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THE REGISTER CITIZEN: Give Hondurans More Time for Fair Elections

November 3rd, 2009

By Roxanne Hanson

The June coup that ousted Manuel Zelaya, the democratically elected president of Honduras, continues in a stalemate. With constant pressure from the United States, the European Union, international institutions like the United Nations and Organization of American States, and international mediators like former President Jimmy Carter, the de facto regime led by Roberto Micheletti finally agreed to come back to the negotiating table. But they also continue to block all proposed solutions that would return Zelaya to office.

The Obama administration has spoken out against Micheletti’s executive decree suspending constitutional rights, which coincided with the repression of peaceful protests and raids pulling independent media off the air.

My recent visit to Honduras, along with reports from Amnesty International, Human Rights Watch, and the Inter-American Commission on Human Rights, confirms that this is a well-founded concern. I saw hundreds of soldiers and police, in full riot gear, surround protesters and use tear gas to break up peaceful groups of less than 200 people. Illegal detentions, assault, and even political assassinations have chilled the voice of Hondurans struggling for their democracy.

Sadly, despite the regime’s documented human rights violations, House and Senate Republican lawmakers have flown to Honduras to show their support for Micheletti’s coup.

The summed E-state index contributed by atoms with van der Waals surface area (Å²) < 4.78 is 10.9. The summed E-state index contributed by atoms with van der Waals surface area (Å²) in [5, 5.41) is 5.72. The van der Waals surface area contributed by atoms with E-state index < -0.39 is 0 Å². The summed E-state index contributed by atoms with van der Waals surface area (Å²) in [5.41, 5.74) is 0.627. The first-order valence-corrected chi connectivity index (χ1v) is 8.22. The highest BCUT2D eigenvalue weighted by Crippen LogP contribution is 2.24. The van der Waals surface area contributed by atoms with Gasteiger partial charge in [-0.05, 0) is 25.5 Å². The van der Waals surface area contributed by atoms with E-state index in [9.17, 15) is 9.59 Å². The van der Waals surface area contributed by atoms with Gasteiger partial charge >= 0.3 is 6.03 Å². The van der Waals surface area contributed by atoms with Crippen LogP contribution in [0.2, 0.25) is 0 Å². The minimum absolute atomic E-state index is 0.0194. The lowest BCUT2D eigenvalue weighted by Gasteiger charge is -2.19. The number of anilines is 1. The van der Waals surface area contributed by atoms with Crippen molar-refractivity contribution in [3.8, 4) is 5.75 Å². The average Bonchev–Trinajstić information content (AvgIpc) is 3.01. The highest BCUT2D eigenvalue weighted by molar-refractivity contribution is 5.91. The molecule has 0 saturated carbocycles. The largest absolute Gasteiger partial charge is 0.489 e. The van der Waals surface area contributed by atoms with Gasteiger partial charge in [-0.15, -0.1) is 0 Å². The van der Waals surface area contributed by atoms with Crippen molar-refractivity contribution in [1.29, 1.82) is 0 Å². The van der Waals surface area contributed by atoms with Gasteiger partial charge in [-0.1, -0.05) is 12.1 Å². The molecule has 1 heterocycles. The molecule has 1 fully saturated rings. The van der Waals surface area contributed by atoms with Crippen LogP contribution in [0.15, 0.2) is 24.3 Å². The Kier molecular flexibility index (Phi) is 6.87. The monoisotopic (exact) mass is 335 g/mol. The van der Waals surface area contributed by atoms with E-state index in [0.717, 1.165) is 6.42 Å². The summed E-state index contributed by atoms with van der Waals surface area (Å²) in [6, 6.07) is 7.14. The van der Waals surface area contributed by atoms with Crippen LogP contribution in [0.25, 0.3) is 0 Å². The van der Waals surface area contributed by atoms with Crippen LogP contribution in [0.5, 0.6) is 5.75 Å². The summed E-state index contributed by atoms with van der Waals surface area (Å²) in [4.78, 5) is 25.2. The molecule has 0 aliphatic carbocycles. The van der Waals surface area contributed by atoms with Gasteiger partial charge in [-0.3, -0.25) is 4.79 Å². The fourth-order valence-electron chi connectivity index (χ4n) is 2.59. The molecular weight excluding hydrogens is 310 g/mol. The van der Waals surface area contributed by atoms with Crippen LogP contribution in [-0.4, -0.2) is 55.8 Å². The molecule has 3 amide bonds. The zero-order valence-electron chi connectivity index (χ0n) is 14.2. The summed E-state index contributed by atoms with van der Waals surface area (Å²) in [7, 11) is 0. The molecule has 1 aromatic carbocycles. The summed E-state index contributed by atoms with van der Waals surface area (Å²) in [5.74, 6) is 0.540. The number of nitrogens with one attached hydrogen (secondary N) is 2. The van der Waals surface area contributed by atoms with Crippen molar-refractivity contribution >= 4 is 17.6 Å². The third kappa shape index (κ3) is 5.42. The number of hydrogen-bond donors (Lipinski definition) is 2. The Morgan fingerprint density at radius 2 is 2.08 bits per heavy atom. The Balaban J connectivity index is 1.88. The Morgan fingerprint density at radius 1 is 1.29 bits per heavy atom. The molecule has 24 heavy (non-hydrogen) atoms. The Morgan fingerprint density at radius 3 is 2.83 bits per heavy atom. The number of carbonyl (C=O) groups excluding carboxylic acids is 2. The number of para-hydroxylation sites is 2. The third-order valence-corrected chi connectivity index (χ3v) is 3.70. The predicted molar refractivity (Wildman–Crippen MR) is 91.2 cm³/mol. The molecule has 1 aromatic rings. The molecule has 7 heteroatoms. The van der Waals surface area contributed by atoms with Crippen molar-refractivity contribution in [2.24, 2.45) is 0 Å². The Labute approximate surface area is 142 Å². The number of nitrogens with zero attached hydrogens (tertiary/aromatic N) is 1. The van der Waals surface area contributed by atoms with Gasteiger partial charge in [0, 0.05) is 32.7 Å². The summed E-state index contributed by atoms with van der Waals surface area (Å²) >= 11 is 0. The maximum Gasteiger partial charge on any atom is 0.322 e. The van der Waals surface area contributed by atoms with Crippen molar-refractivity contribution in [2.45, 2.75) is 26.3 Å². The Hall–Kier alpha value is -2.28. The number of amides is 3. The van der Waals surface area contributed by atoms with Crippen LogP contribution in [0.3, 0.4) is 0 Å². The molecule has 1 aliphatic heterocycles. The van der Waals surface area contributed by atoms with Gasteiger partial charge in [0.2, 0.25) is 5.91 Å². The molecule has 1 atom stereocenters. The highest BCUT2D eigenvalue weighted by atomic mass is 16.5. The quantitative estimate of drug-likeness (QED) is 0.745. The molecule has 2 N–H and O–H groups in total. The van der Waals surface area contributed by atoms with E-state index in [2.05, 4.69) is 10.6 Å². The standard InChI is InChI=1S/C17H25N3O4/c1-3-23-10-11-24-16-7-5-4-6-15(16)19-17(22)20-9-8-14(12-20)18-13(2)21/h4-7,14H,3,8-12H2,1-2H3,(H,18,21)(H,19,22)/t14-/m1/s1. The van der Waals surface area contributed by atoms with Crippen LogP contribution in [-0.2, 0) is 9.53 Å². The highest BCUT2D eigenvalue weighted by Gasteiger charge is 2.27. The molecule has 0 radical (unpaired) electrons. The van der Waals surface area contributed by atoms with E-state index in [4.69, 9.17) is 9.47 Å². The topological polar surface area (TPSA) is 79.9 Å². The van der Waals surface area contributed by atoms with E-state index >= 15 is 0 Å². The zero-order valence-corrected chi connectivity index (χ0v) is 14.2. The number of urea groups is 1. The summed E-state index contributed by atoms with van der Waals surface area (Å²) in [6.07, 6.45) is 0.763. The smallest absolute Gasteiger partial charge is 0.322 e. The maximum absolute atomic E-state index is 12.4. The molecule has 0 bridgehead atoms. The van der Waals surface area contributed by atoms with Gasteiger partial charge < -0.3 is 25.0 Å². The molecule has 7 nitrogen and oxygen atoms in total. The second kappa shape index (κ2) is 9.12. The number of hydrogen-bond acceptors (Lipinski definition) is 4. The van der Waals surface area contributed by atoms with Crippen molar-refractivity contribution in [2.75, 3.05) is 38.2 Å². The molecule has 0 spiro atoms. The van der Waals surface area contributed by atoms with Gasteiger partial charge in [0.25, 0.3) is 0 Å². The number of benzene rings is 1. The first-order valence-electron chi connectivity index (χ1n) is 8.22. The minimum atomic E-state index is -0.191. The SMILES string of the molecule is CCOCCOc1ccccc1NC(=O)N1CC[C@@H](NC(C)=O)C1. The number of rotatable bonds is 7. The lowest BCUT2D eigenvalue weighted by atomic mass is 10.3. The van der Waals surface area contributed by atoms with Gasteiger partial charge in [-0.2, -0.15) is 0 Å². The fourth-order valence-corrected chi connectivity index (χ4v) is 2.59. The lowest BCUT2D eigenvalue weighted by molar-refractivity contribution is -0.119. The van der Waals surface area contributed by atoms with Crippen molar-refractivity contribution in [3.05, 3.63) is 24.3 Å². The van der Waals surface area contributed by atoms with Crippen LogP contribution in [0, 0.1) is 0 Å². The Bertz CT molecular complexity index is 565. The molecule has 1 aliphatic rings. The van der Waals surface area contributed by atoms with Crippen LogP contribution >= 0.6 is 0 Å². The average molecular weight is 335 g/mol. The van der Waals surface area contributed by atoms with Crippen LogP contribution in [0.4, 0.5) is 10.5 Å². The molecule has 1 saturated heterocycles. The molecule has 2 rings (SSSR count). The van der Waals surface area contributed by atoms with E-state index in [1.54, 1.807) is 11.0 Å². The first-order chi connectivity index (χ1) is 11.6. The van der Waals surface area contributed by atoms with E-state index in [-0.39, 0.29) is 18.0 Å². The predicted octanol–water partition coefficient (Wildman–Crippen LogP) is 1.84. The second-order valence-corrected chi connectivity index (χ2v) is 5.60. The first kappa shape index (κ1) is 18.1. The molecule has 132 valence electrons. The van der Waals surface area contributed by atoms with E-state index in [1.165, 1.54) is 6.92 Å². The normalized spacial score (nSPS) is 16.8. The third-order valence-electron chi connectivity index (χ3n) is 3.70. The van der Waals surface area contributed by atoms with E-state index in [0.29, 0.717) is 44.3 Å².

The State Department, meanwhile, has tried to isolate Micheletti, and currently backs the proposed San Jose Accords brokered by Costa Rican President Oscar Arias to resolve the four-month-old crisis. The accords call for Zelaya’s return to office, amnesty for all parties, and elections to be held at the end of November. By all accounts, the accords, which Micheletti refuses to accept, offer him a great deal.

The coup and ongoing repression have greatly damaged the rule of law and civil society in Honduras. The only way to ensure that democracy isn’t permanently crippled is to send a clear message that the United States doesn’t recognize the demands of bullies who throw democratically elected leaders out of the country in the middle of the night in their pajamas. President Obama and his administration have the opportunity to demonstrate strong support for a nonviolent movement for democracy in Latin America, instead of military dictators.

With constitutional rights restored only recently and continued media censorship, it’s hard to understand how negotiators can expect Hondurans to hold a free and fair election in less than a month. The United States, along with the rest of the world, has said it won’t recognize the November elections. However, the Obama administration has recently wavered on this important commitment. The U.S. can’t allow the coup leaders to drag their feet on reaching an agreement so that they can weasel their way into power through illegitimate elections.

Once the constitutional leader of the country is returned to office, Hondurans must be given the political time and space they need to make an informed decision about his successor.

While the coup’s regime may leave the presidential office, the lasting effects of this crisis will be with the country, and the rest of Latin America, for years to come. After such a polarizing and divisive time, the people of Honduras deserve more than a few days to decide their future.

Roxanne Hanson traveled to Honduras as a delegate with Witness for Peace.